Bhaktapur Durbar Square, situated on the Eastern side of Kathmandu valley, Bhadgaon or Khwopa or more popularly known as Bhaktapur is home to a plethora of unique Nepali traditions, cultures, and customs with many exquisite examples of sculptures, pagoda-style temples filled with different Gods and Goddesses, wood carving and pottery.
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Inhabited primarily by the indigenous Newari people, the historical structure not only signifies but is also a living testimony to Nepali culture and tradition during the medieval era. While the durbar square is distinguished into 4 unique squares: Durbar Square, Taumadhi Square, Dattatreya Square and Pottery Square, the whole area is known as Bhaktapur Durbar Square and is one of the most visited places in Nepal.
Consisting of one of the three royal palaces in Kathmandu valley, it saw its prime years during the 15th century. Bhaktapur Durbar Square acquired most of its beautiful monuments during the Malla reign and also garnered respect as a great city in the Kathmandu valley. Previously known in the 15th century as one of the capitals of Nepal, Bhaktapur is now regarded as Nepal's third-largest city and home to age-old cultures, artisan craftwork, and divine temples. It is also listed as one of the UNESCO World Heritage Sites.
Major Attractions in Bhaktapur Durbar Square
While there are lots of good places to drop into during your visit to Bhaktapur Durbar Square, here are a few that are simply too great to miss out on:
Built-in 1754 A. D. by King Ranajit Malla, the Golden Gate is said to be one of the most beautiful monuments of its kind across the entire globe. Carved into its central door are the figure of the Hindu Goddess Kali, divine monsters, Garuda, and numerous other Hindu mythical creatures and exotic nymphs. It is the entrance to the palace of fifty-five windows and is the main entrance to the palace. This gate is widely known especially for its gold plated metalwork.
With gargantuan lion statues on both sides of the gate to protect it, the Lions Gate is another well-known attraction at Bhaktapur Durbar Square. It consists of statues of the Goddess Ugrachandi and Lord Shiva at its sides.
55 Window Palace
Built-in 1427 AD by King Yaksha Malla and remodeled during the 17th century by King Bhupatindra Malla, the 55 window palace is one of the oldest monuments of Nepal. While historically it had been a residence for the royal family, it is now a major tourist attraction. With the great architectural design, situated within the brick walls are 55 beautifully carved ornate windows that are considered to be masterpieces of great architectural and artistic importance. The building dominates the durbar square and has currently been turned into a national gallery.
Built-in 1702 A. D. by King Bhupatindra Malla, the Nyatapola temple is a 5 storied pagoda style temple. In the Newari language, Nyatapola means "five-tiered” a symbolic representation of five basic elements of nature. It is also the biggest, highest and most famous pagoda style temple ever built in Nepal. This temple is dedicated to the Goddess of success and extreme power, Sidhilaxmi. This is a temple has been built with artistic beauty and perfection.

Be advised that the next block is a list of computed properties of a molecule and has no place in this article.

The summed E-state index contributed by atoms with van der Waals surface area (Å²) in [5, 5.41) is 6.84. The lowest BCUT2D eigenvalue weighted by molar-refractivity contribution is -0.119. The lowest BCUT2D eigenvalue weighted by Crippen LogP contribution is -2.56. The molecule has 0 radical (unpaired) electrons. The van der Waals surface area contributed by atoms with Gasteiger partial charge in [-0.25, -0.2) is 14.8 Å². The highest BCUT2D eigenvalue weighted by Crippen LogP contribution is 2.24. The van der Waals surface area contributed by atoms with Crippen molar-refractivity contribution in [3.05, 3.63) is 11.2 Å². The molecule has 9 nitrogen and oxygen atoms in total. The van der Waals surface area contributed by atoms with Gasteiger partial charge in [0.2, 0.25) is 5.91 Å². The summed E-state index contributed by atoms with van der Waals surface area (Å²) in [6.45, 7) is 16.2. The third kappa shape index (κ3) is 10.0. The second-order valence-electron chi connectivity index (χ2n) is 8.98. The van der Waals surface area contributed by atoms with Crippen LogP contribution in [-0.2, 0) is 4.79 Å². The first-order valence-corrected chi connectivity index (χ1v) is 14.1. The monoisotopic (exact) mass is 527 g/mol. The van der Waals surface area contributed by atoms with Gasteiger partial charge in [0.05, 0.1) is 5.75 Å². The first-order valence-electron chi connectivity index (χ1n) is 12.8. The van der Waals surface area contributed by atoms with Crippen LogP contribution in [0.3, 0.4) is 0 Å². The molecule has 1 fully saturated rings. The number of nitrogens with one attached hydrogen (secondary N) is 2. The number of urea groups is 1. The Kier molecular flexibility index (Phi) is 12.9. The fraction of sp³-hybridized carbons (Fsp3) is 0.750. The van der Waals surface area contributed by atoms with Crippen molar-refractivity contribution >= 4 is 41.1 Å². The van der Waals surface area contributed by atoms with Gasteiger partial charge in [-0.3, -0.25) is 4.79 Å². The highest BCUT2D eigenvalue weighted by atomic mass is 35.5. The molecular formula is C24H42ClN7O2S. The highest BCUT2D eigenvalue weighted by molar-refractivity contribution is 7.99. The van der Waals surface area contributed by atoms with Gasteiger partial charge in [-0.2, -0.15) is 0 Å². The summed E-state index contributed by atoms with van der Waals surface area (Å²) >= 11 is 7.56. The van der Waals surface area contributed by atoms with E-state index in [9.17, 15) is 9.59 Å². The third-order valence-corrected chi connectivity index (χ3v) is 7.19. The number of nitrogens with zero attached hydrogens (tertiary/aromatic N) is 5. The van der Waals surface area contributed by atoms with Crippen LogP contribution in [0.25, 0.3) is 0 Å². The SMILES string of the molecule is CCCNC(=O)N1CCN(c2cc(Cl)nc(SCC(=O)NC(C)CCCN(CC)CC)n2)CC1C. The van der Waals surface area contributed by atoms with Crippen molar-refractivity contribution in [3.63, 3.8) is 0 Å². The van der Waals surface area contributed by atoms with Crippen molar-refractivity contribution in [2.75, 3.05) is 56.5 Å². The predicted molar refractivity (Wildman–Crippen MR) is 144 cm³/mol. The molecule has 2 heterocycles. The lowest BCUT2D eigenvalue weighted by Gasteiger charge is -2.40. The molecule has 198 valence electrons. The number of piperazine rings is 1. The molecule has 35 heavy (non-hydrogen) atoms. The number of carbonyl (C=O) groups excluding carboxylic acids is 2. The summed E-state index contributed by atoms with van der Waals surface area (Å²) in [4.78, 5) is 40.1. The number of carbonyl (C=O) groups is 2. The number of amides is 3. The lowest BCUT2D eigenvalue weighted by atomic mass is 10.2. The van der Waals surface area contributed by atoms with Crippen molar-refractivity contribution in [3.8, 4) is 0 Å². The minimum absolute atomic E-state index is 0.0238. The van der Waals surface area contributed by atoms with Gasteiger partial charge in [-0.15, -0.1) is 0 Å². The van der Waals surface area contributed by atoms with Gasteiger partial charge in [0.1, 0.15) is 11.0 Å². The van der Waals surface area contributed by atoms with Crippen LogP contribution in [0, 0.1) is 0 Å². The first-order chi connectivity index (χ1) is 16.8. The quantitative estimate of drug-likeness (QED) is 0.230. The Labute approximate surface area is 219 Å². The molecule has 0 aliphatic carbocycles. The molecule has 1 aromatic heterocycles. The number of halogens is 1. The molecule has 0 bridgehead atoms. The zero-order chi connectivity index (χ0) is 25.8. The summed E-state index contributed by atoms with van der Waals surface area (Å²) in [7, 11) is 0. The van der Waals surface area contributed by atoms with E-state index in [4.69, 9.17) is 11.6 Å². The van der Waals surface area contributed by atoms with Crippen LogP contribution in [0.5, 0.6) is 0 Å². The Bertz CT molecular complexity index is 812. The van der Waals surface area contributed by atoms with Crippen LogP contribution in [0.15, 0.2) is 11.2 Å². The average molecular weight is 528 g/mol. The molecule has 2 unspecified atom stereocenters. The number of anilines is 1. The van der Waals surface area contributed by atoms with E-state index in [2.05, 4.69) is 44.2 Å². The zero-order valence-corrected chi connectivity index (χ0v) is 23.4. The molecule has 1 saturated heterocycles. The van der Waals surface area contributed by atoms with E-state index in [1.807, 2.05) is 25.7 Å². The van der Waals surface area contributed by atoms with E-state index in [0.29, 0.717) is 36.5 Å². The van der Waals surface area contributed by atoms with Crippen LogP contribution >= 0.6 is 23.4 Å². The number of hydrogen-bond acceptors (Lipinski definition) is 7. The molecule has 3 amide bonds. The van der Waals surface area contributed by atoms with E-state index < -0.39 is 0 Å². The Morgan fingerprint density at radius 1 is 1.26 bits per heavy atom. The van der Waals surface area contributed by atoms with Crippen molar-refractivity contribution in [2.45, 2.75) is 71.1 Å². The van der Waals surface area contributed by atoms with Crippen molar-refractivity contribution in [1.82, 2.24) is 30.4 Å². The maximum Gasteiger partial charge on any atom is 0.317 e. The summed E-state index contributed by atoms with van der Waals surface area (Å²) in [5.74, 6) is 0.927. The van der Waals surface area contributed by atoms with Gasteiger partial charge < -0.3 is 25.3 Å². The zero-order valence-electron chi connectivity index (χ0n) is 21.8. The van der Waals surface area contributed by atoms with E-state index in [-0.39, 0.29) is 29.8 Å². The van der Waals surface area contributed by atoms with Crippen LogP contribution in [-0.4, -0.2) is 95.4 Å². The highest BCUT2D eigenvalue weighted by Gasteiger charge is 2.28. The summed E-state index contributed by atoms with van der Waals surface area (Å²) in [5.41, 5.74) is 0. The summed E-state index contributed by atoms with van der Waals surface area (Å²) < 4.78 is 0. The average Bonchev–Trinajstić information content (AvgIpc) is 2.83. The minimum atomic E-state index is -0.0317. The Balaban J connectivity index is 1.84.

Bhairav Nath Temple
Originally built as a one-storied temple by Jagat Jyoti Malla, in the years that followed, King Bhupatindra Malla added two more stories to it in 1718 A.D. This temple is dedicated to the manifestation of Lord Shiva as Bhairava the God of terror and death.
Mini Pashupati Temple
A local myth tells us of a Bhadgaon King who was a great devotee of Lord Pashupati having a dream where the almighty told him to make a temple for him in front of the Palace, thus giving birth to the temple. Consequently, the mini Pashupati temple has gained the name of a royal dream temple.
Known for its dog barking bell, the Vatsala Temple is dedicated to a mother goddess. It was built by King Jagat Prakash Malla in 1672, while the Taleju Bell was later placed in front of the temple in 1737 by King Jaya Ranjit Malla. Filled by beautifully carved intricate works on sandstone, it is also believed to bring death when the bell is rung. While the temple did not survive the 2015 earthquake, plans to restore it are in the works. While the temple is made of sandstone it gives the appearance of limestone. The temple is in front of the Royal palace and right next to King Bhupatindra Malla's statue. While the temple was destroyed in the earthquake, the bell survived.
The Pujari Math which is now serving as the Woodcarving Museum was constructed by King Yaksha Malla in the 15th century but was later rebuilt in 1763. As a wedding gift to King Birendra, German experts renovated the building in 1979. The Peacock Window, regarded as the most exquisite of windows in Kathmandu valley is its main feature. While the building was damaged in the 2015 earthquake, nothing happened to the Peacock window. Miniature wooden copies of the peacock window are sold around the shops surrounding it as souvenirs.
While the 2015 earthquake did manage to do tons of damage to Bhaktapur Durbar Square, it has slowly started to garner visitors again. While the buildings and monuments are being supported by poles, the reconstruction has started already. Some of the damaged temples and monuments are Harihar Narayan, Tri Bikram Narayan, Kedarnath, Shankar Narayan, Siddha Laxmi, Batshala Durga, Silu Mahadev along with with a sattal, and a palace near the Bhandarkhal pond. The new process for construction is to use the new materials as well as the old materials from the ruin. While the Durbar Square might have suffered damages from the earthquake, it is still as culturally rich and just as valuable as it was before.
The entry fee to the durbar square for foreign nationals is the US $15 or NRs.1500, while those from the SAARC nations as well as Chinese nationals need to pay NRs. 500